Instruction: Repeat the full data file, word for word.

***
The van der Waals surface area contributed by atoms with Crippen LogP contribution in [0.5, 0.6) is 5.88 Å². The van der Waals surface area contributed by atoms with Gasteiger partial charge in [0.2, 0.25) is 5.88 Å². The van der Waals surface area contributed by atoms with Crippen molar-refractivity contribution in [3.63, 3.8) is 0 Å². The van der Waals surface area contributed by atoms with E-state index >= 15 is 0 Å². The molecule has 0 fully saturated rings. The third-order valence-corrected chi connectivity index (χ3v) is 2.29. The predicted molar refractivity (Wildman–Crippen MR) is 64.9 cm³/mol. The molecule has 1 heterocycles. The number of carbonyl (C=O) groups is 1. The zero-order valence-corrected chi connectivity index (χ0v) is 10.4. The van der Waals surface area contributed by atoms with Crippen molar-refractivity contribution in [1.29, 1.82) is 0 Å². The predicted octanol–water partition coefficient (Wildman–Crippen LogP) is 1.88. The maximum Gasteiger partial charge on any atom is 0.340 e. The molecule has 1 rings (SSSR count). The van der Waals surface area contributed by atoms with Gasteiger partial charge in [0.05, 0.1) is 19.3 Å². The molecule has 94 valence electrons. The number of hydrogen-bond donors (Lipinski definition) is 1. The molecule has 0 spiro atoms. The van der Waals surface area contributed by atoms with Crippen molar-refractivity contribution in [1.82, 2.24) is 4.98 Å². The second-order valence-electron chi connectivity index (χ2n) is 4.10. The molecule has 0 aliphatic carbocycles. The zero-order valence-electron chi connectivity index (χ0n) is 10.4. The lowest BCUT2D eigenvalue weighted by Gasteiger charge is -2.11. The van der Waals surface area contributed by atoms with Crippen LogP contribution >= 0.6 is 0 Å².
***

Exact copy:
The van der Waals surface area contributed by atoms with Crippen LogP contribution in [0.5, 0.6) is 5.88 Å². The van der Waals surface area contributed by atoms with Gasteiger partial charge in [0.2, 0.25) is 5.88 Å². The van der Waals surface area contributed by atoms with Crippen molar-refractivity contribution in [3.63, 3.8) is 0 Å². The van der Waals surface area contributed by atoms with E-state index >= 15 is 0 Å². The molecule has 0 fully saturated rings. The third-order valence-corrected chi connectivity index (χ3v) is 2.29. The predicted molar refractivity (Wildman–Crippen MR) is 64.9 cm³/mol. The molecule has 1 heterocycles. The number of carbonyl (C=O) groups is 1. The zero-order valence-corrected chi connectivity index (χ0v) is 10.4. The van der Waals surface area contributed by atoms with Crippen molar-refractivity contribution in [1.29, 1.82) is 0 Å². The predicted octanol–water partition coefficient (Wildman–Crippen LogP) is 1.88. The maximum Gasteiger partial charge on any atom is 0.340 e. The molecule has 1 rings (SSSR count). The van der Waals surface area contributed by atoms with Gasteiger partial charge in [0.05, 0.1) is 19.3 Å². The molecule has 94 valence electrons. The number of hydrogen-bond donors (Lipinski definition) is 1. The molecule has 0 spiro atoms. The van der Waals surface area contributed by atoms with Crippen molar-refractivity contribution in [1.82, 2.24) is 4.98 Å². The second-order valence-electron chi connectivity index (χ2n) is 4.10. The molecule has 0 aliphatic carbocycles. The zero-order valence-electron chi connectivity index (χ0n) is 10.4. The lowest BCUT2D eigenvalue weighted by Gasteiger charge is -2.11. The van der Waals surface area contributed by atoms with Crippen LogP contribution >= 0.6 is 0 Å².